They certainly like to take their time. The Town has been working on the wetlands ordinance for four years.
Rappleyea followed up by saying, “No wetland has been harmed because this law has not been passed.” This is certainly arguable.
Do As I Say, Not As I Do
June 10, 2008
At the May 22 meeting of the Village Planning Board, Town of Washington Planning Board Chairman Tom Beaumont, speaking as concerned public citizen, urged his Village counterparts to approve Cardinal Hayes School for Special Children's special permit application for expansion of its facilities on Franklin Avenue.
Among other things, Beaumont felt that some of the nearby residents (Beaumont lives several miles away in a rural section of the Town) were misguided and told the Village Planning Board that he was embarrassed and confused by their statements. He went on to express why he felt that way.
Needless to say, those above-referenced nearby residents may have had the same thoughts about Tom Beaumont's opinion that he had about theirs.
Democracy and a Competent Press
May 27, 2008
One of the tools of a properly functioning democracy is a competent press. Accurate reporting of the news and a well-informed public is one of the cornerstones of a free society.
Informed citizens who read the Round Table’s coverage of the May 13 Village Board meeting might have concluded that the national newspaper group which publishes in our community has abdicated its duty with regard to accurate reporting.
“Village Denied Speed Change” was the Round Table’s headline for its coverage of this meeting, a headline that fell far short of conveying to the public the many important issues raised at the meeting, not to mention the animated discussion which followed.
Letter to Village Board: Bennett Development
Edward J. Shaughnessy & Mary Keelan Shaughnessy
April 25, 2008
Dear Mayor and Trustees:
The 2007 and 2008 Village elections have come and gone with no substantive public informational statements from the Village governing body, i.e. the Mayor, the Trustees and the Planning Board, on the progress of resolving development and other issues at the Bennett College site.
The Millbrook Round Table front page article on April 10, 2008, “ Bennett developer ‘still invested, ’ ” adds nothing of significance with the statement of Planning Board Chair Linda Roberts: “ . .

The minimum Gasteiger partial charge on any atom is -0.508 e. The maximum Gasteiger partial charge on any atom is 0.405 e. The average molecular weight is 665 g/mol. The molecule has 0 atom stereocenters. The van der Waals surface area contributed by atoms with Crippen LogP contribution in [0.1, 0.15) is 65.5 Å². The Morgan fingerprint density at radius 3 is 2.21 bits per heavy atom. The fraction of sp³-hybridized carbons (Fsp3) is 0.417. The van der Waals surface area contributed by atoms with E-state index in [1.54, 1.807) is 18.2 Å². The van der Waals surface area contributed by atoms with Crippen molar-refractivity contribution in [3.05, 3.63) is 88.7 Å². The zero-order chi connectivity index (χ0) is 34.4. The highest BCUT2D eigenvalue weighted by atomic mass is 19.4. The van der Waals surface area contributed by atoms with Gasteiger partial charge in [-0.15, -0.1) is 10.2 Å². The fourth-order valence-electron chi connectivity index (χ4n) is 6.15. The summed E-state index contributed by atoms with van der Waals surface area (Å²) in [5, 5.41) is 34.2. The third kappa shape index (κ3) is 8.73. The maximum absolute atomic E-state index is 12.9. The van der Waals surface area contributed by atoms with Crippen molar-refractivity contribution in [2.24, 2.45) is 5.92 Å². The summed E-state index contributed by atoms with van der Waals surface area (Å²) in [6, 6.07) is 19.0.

Do We All Have a Seat at the Round Table?
February 28, 2008
Newspaper publishers and editors wield a long-recognized power in the communities where they supply and control the flow of information. Ideally this power is tempered by a personal and professional obligation to responsibly represent all constituents within their readership.
Does the only paper in Millbrook fairly represent the voices of this community? Is it fair and balanced in its coverage?
Catch 22 and the Romeo Property Subdivision
February 08, 2008
You can’t make an informed comment until you know all the facts. Once you know all the facts it's too late to comment.
In order for the public to make meaningful comments about a subdivision application at the public hearing phase --- a required step a planning board has to take before granting approval for certain types of applications --- the public needs to have all the facts about the project to know what the completed project is going to look like.
But according to Town of Washington Planning Board Consultant, Neil Wilson, when the New York State Department of Environmental Conservation (NYSDEC) is involved, the DEC cannot complete its part of the review until after the public hearing is closed and after the Board grants some form of approval for the project -- conditional, preliminary, or final.
Hudsonia Maps Biodiversity Mapping Project
January 30, 2004
In 2001 Hudsonia began its biodiversity mapping project — the mapping of significant habitats in five Dutchess County towns. The purpose of the project, according to Hudsonia’s Gretchen Stevens, was “to put good information in the hands of local decision-makers.”
The Town of Washington was mapped in 2003 and 2004. Yet not once in the past three years that members of Millbrook Matters have been attending meetings has any member of the Town of Washington Planning Board referred to these maps, or the manuals which accompany them, for guidance in judging the merits or demerits of an application.
The Tribute Garden put up $50,000 per town for Hudsonia’s five-town mapping project and the Dyson Foundation another $30,000 per town.